The hand withdrew instantly and I rolled up the window. She scrambled over to my lap and continued to growl and snap at the man through the closed window until he left. After he was gone, she returned to her seat and looked at me like, "So, are we going home, or what?"

Over her life (she died this year at 18) met plenty of strangers, but I was never alarmed by any of them. She was alert, but calm, transitioning to happy when they turned into friendly encounters.

So yeah, they read you like a book and respond accordingly.

Julia at Home on 129 Acres

Sunday 13th of August 2017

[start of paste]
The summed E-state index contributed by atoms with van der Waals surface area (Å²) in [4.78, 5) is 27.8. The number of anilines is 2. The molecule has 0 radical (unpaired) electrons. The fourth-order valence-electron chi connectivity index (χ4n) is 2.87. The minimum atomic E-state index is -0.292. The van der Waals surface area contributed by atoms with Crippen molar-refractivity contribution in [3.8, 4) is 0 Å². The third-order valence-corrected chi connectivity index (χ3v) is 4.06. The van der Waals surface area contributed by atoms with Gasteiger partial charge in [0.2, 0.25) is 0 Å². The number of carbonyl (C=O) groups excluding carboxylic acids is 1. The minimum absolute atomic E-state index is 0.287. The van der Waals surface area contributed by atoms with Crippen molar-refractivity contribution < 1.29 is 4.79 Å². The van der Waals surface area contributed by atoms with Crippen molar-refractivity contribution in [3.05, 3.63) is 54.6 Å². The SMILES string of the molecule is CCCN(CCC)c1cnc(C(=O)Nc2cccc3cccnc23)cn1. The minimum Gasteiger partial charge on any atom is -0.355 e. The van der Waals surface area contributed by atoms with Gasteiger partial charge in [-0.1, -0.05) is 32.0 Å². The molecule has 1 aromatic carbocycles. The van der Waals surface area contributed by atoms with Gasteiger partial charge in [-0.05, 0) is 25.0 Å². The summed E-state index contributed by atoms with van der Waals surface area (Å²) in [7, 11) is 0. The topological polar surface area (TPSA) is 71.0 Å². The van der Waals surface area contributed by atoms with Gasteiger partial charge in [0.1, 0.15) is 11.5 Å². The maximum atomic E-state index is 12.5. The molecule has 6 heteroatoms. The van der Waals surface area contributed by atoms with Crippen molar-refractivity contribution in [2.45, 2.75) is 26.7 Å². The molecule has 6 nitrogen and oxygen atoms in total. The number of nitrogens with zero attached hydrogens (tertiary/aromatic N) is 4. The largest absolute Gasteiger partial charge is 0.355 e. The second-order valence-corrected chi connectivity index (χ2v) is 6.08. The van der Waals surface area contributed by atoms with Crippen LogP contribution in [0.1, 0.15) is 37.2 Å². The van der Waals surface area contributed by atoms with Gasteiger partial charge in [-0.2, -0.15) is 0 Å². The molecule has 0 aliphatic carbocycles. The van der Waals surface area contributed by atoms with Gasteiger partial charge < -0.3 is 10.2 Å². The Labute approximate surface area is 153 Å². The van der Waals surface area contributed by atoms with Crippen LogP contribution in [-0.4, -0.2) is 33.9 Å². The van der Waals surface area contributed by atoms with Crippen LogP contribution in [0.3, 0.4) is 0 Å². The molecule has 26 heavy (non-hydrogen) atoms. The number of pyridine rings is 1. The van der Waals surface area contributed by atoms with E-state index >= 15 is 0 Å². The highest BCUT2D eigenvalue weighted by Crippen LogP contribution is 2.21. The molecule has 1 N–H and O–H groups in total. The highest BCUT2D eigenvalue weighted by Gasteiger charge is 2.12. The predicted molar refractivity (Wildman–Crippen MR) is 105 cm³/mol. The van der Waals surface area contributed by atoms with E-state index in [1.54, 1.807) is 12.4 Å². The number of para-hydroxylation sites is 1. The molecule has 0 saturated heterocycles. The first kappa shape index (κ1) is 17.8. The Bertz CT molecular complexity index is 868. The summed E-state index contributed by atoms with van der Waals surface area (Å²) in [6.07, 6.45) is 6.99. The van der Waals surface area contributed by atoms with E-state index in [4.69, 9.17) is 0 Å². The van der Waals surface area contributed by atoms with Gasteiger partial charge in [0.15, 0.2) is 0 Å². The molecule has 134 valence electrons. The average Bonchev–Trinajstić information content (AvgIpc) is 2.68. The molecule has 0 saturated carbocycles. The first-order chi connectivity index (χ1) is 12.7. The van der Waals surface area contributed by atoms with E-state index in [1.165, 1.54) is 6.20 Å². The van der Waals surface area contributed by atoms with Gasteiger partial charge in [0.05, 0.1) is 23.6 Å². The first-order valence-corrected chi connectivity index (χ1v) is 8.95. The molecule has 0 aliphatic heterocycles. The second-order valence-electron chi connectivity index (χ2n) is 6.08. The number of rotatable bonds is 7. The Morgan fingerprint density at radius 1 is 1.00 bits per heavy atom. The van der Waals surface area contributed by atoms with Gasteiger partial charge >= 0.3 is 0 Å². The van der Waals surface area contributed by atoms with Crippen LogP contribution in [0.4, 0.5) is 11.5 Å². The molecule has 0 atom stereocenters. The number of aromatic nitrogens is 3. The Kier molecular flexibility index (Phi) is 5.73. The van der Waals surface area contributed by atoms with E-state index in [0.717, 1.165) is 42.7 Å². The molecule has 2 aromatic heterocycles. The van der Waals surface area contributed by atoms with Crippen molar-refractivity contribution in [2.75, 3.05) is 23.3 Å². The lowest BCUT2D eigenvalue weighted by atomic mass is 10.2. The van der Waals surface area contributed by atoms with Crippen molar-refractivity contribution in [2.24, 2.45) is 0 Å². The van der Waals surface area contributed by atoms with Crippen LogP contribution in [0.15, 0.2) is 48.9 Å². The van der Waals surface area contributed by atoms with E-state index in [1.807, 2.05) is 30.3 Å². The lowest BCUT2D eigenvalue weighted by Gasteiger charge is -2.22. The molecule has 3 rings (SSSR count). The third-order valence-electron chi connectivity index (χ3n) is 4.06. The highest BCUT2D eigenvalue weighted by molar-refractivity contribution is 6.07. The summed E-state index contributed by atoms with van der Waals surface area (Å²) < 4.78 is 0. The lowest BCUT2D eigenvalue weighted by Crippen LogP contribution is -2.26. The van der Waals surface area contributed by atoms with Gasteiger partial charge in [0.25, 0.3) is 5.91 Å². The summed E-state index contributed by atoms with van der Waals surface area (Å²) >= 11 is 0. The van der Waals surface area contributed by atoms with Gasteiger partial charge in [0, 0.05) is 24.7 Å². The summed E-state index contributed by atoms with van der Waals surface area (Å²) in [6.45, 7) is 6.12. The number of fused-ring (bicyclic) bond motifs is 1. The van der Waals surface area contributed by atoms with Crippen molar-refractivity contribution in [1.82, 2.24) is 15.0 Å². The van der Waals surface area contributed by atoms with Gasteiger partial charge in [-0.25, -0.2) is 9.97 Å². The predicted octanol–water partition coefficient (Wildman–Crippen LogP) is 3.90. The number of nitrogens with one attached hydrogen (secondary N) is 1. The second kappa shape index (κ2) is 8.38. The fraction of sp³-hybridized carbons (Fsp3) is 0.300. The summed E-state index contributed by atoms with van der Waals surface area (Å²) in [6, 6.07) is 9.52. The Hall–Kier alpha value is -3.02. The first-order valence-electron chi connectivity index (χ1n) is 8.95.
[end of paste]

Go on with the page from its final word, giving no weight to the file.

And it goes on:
That's a good point that they react to our reactions and take their cues from us. I'm glad that your girl was there when you needed her. That sounds like a very scary situation.

L chamness

Sunday 13th of August 2017

My female shihtzu tries to be a bully. More than once she has tried to stare down dogs much larger than herself. And each time her brother got between her and the threat and shook.

Julia at Home on 129 Acres

Sunday 13th of August 2017

It's neat how your dogs back each other up. And really interesting how size doesn't matter for confidence sometimes.